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Executive Director 9/29/20

At the risk of stating the obvious, it has been a heck of a long time since March 13 when the pandemic was declared. I no longer say things like, “Well, it can’t get any worse.” or “When we get back to normal...” Coupled with the intense pain of racial injustice that has sparked social unrest, we’ll all be continuing to dance on quicksand well beyond the November General Election.

As we know, the arts and culture sector has been devastated by COVID-19. As an essential part of our lives as citizens, and of our economy (see Lost Art: Measuring COVID 19’s Devasting Impact on the Creative Economy ), creative workers and artists need to be understood as a part of our recovery and to be supported economically.

With an abundance of caution, museums and other cultural organizations, including The Walters Art Museum, the Baltimore Museum of Art, and the American Visionary Art Museum, are opening to limited groups. Hopefully, some of our smaller and treasured organizations like the Great Blacks in Wax Museum will be able to follow suit.

Mayor Jack Young’s Executive Order, Partial Reopening Pursuant to Phase Two, also allows for performing arts organizations to open, including indoors at 50% capacity or 100 persons. Questions remain about the extent to which patrons will feel comfortable and safe venturing out. How will limited attendance and seating support the revenue needed to operate each venue? Most importantly, can performers and audience members be safe—a primary concern for artists and administrators?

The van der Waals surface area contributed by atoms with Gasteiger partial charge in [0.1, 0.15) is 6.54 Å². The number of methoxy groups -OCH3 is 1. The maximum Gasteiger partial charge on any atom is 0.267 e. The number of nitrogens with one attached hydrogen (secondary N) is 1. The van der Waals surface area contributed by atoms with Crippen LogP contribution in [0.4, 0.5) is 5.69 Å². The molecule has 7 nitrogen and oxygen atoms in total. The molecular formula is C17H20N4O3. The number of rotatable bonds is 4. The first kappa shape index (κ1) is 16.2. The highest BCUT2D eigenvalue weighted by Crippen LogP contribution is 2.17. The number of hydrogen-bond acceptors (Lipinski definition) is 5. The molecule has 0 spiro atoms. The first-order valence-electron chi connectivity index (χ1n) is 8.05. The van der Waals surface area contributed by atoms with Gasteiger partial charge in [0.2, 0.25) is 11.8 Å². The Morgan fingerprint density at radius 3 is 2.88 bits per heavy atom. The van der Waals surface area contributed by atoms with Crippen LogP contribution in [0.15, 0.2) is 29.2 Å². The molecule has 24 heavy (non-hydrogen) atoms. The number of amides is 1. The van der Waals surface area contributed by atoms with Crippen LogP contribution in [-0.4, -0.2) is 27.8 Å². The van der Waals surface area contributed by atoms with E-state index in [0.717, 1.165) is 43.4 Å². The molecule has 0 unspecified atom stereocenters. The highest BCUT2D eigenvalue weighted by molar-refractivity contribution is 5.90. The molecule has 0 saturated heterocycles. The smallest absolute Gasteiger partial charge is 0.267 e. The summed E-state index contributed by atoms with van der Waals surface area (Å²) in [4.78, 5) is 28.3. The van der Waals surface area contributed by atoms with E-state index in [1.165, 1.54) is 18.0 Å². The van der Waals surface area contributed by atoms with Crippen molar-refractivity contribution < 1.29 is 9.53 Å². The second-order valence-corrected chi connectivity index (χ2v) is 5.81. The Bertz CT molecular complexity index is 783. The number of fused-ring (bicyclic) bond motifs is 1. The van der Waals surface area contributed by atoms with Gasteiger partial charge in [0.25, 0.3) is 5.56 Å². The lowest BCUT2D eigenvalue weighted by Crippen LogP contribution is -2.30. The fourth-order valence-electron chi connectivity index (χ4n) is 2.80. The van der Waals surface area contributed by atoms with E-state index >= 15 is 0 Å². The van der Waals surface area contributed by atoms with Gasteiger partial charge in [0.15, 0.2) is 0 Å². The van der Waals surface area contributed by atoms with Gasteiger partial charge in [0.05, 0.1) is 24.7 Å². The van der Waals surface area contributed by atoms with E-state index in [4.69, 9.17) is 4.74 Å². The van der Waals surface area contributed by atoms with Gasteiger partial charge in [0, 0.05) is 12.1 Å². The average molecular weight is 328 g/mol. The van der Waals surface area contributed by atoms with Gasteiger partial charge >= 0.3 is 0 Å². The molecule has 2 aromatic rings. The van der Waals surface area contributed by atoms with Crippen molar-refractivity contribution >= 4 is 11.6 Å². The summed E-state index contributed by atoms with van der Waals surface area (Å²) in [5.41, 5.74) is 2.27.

There are so many “ifs,” but what we do know is that virtually and in person, arts and culture remain central to our civilization and are particularly crucial during this time of divisiveness. Arts and culture create a platform that reaches across divides and creates understanding, and for communicating pain, rage, and hunger for a world that is better and more just. Let’s make sure that our policymakers and other leaders know that while we must take care of basic human needs, arts and culture remain a priority.

Be well,


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